rounds alone. I came to one post and
could find no sentinel, at last I called for
him, and he with the man on the next post
emerged from a tent near their line of
march. It was raining and they had shel-
tered themselves, but were a little too
soon, as I reported it to the Officer of the
Guard who will make a note of it in his
report. I forgot to say that last Monday
when Officer of the Guard I caught two
more men. They were absent from their



78 CIVIL WAR LETTERS AND DOCUMENTS

Company Street address. I placed a man
at each end of their street, from eleven to
one, when if the men were not then
caught, the guard would be relieved by
two others from 1. to 3. About 12. they
were brought in. I took their names, and
then sent them to their quarters. Re-
ported them next morning.

It is raining very hard, sometimes mak-
ing such a racket on the canvass that one
can scarcely be heard speak.



Head-Quarters,

First Reg't Berdan's U. S. Sharpshooters,

Gamp of Instruction

March 6, 1862
My dear Mother

Your letter I received to day. I have
concluded to do as you propose and write



IN CAMP OP INSTRUCTION 79

a part every day, having my regular days
for sending them.

As for tobacco I dont see how you heard
of my using it. You have no idea how
pleasant a pipe is. I dont smoke segars,
as they are too expensive, but confine my-
self to pipes. I attended Sec Welles party
last night and remained in town over night.
I had a pleasant time, met some friends of
Miss Sneeden also met Miss Bessie Casey.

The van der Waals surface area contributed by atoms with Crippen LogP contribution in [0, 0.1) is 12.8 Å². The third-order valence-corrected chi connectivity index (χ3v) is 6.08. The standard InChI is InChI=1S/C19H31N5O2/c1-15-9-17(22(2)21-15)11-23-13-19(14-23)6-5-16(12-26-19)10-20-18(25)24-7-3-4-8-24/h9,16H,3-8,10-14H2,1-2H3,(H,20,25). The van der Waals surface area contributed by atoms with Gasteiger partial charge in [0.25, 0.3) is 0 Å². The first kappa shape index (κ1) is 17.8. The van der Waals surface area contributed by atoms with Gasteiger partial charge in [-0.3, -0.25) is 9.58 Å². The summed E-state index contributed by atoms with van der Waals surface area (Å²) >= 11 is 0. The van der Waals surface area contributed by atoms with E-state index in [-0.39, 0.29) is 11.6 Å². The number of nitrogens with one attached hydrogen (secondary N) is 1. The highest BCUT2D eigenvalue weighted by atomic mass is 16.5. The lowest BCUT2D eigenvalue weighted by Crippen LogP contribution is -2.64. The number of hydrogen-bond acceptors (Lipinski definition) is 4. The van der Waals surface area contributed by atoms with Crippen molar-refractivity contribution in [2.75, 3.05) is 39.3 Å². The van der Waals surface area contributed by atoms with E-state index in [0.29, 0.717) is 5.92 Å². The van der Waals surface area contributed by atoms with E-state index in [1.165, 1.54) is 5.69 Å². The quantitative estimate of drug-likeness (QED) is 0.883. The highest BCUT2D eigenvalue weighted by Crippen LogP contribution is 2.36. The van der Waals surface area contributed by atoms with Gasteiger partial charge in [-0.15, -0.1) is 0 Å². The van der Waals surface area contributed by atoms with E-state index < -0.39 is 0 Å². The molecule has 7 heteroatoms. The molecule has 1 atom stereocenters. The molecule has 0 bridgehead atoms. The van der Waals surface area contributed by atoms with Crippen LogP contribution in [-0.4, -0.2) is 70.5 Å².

She is exceedingly pretty. Mrs, Miss &
George Morgan were there.

The coat Cousin Ned gave me is a very
fine large dark blue army coat, without
cape, worth I suppose $35 or $40. My
large boots I gave away having made a
bargain with Mr Winthrop for a pair
which he had which were lighter, but the
latter after a short time proved too tight,
so he took them back. I have been with-



80 CIVIL WAR LETTERS AND DOCUMENTS

out boots for the last month waiting until
pay day. I find that we will not be paid
for six weeks in order to allow the Mis-
souri troops the money, they having been
unpaid for six months. I want about 25 or
30 dollars lent me until pay day. We ex-
pect a movement almost every day, so
please dont delay. The U S Government
is debtor to me to the amt of 100 or 200
dollars, so you see I am good for the
money.

I have just received my glass, it is a
very fine one, every one who sees it
praises its quality. I must get a strap for
it. I did not intend to write but a few
lines when I began but I find quite a long
letter has been written.

So I will say good by, and commence my
new plan tomorrow. Don't delay sending



IN CAMP OF INSTRUCTION 81

the money, as every moment is precious.
With love I ever remain

Your affec Son

Fred.



Head-Quarters,

First Reg't Berdan's U. S. Sharpshooters,

Gamp of Instruction

March 7, 1862.
March 7.

Dear Mother

To day I commence my new method of
writing a few lines daily, I think it quite a
good idea.

The day has been fine ; drilled two hours
in the morning, men drilled very well.
Received a letter from Father this after-
noon he was greatly mistaken about my
smoking qualities, and not less about its
effect. I have gained instead of loosing



82 CIVIL WAR LETTERS AND DOCUMENTS

weight ; when I arrived weighed some 143,
now weigh 154 lbs an increase of 11 lbs.
Our tent smoked 200 cheroots made of a
mild tobacco, in 3 days, instead of 300 in
one day. Tonight is very pleasant, stars
shining and moon as far as it goes is beauti-
fully bright. I am writing by the rather
dim light of an adamantine candle. Gap-
tain away in Washington. Winthrop look-
ing as much like a mummy as possible is
wrapped up in my red blanket asleep on
the couch.

I will now close tonights part. Have
one letter to write more, then after finish-